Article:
Exhibit tracks changing views about nudes
Portrayals of naked body moved from fusty to frank
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Hey there, time traveller!
This article was published 29/07/2010 (4397 days ago), so information in it may no longer be current.
The nude in Canadian art no longer shocks, but this absorbing show at the Winnipeg Art Gallery still manages some moments of goosepimply awkwardness. Nakedness is an odd fit with our art historical heritage, and maybe that’s a good thing.
A nude woman reclining on a 16th-century Tuscan hillside can easily be taken for granted, but put her in the middle of northern Ontario on an overcast day and suddenly you have to ask some hard questions about the genre. This touring exhibition — organized by the Musée national des beaux-arts du Quebec — is a fascinating window onto our shifting assumptions about culture and nature, artist and creation, women and men, sex and society.
Concentrating on the period between 1920 and 1950, curators Michèle Grandbois and Anna Hudson begin with some fusty but fascinating holdovers from 19th-century academic art. These photographers and painters feel compelled to justify their nudes by outfitting their "nymphs" and "odalisques" with Greco-Roman plaster props or the trappings of some imagined Orient. Paradoxically, for all their respectable pretensions, many of these works come off as high-toned girly pics.
The nude eventually becomes more frank under the influences of European modernism and North American realism. The fraught battle between Canada’s isolated avant-garde artists and a prim public was outlined in Nudes and Prudes, an influential 1931 essay by writer and painter Bertram Brooker. (Brooker’s own nudes, three of which are in this exhibition, display a deliberate and austere anti-eroticism.)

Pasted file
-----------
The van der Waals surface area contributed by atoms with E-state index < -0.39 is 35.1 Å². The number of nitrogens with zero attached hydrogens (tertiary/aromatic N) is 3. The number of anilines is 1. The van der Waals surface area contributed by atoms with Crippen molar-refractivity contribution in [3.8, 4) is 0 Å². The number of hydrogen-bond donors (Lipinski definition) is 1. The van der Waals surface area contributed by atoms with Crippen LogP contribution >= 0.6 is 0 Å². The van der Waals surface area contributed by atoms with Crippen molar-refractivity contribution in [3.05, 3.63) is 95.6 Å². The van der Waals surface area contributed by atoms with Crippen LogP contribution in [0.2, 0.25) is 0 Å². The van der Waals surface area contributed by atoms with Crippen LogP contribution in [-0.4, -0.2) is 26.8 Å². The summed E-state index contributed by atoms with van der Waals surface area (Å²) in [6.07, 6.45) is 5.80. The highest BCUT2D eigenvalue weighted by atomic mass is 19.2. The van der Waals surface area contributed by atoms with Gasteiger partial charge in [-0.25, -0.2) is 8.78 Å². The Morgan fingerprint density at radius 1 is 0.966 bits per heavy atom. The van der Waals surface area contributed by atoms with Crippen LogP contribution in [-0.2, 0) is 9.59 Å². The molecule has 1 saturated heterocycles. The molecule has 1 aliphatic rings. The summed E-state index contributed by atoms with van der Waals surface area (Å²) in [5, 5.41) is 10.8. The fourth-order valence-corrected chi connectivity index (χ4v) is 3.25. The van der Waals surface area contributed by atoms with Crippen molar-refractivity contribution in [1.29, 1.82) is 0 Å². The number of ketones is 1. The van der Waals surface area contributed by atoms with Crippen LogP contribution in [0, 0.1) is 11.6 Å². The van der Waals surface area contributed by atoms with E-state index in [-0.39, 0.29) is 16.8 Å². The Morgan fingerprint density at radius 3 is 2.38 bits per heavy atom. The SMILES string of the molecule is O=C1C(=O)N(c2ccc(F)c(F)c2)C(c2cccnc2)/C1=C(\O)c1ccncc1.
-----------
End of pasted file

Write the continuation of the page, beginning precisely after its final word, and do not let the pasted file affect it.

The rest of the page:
A 1933 painting by Lilias Torrance Newton shows a female nude in the artist’s studio, in a matter-of-fact standing pose that reveals the angular planes of her body. Accepted by the jury of the Canadian Group of Painters, it was censored by the Art Gallery of Toronto, which felt that the model’s green satin-strapped high-heeled shoes made her look merely undressed rather than artistically nude.
While the studio nude was a popular subject, the curators categorize several paintings from the ’30s and ’40s as "Outdoor Nudes." These works combine the landscape genre popularized by the Group of Seven with figurative art. As demonstrated by Edwin Holgate’s Early Autumn (1938), which shows a naked woman gingerly navigating an outcropping of sharp rocks and twisted tree roots, this can be a prickly undertaking in the Canadian wilderness.
Most of the exhibition’s 110 works, which include sculpture, drawings, photographs, prints and paintings, depict the female nude. The male nudes make intriguing exceptions, from the elegant post-Impressionism of John Lyman’s Indolent Youth to several works by Canadian war artists, which combine documentary purpose with poetic subtext. Charles Jefferys paints Polish soldiers in Niagara bathing beneath a row of uniformed officers, making for a poignant contrast between military regularity and the vulnerability of exposed flesh.
One of the show’s most arresting paintings is Prudence Heward’s Dark Girl (1935). Historically, the nude was often situated at a strange juncture of sex and race, where women of colour were viewed as exotic. Heward plays against these conventional expectations — and undercuts any sense of sexual availability — with her tender and specific delineation of a weary African-Canadian woman, her arms clutched around herself in a hunched, protective posture.
Because The Nude in Modern Canadian Art deals with all kinds of charged ideas, the show’s organization, particularly the relationship between background text and art works, could be clearer. Still, as an introduction to our country’s often uneasy, always revealing relationship with art and the nude, this comprehensive show is worth a look.
The Nude in Modern Canadian Art: 1920-1950
Winnipeg Art Gallery
Until Aug. 22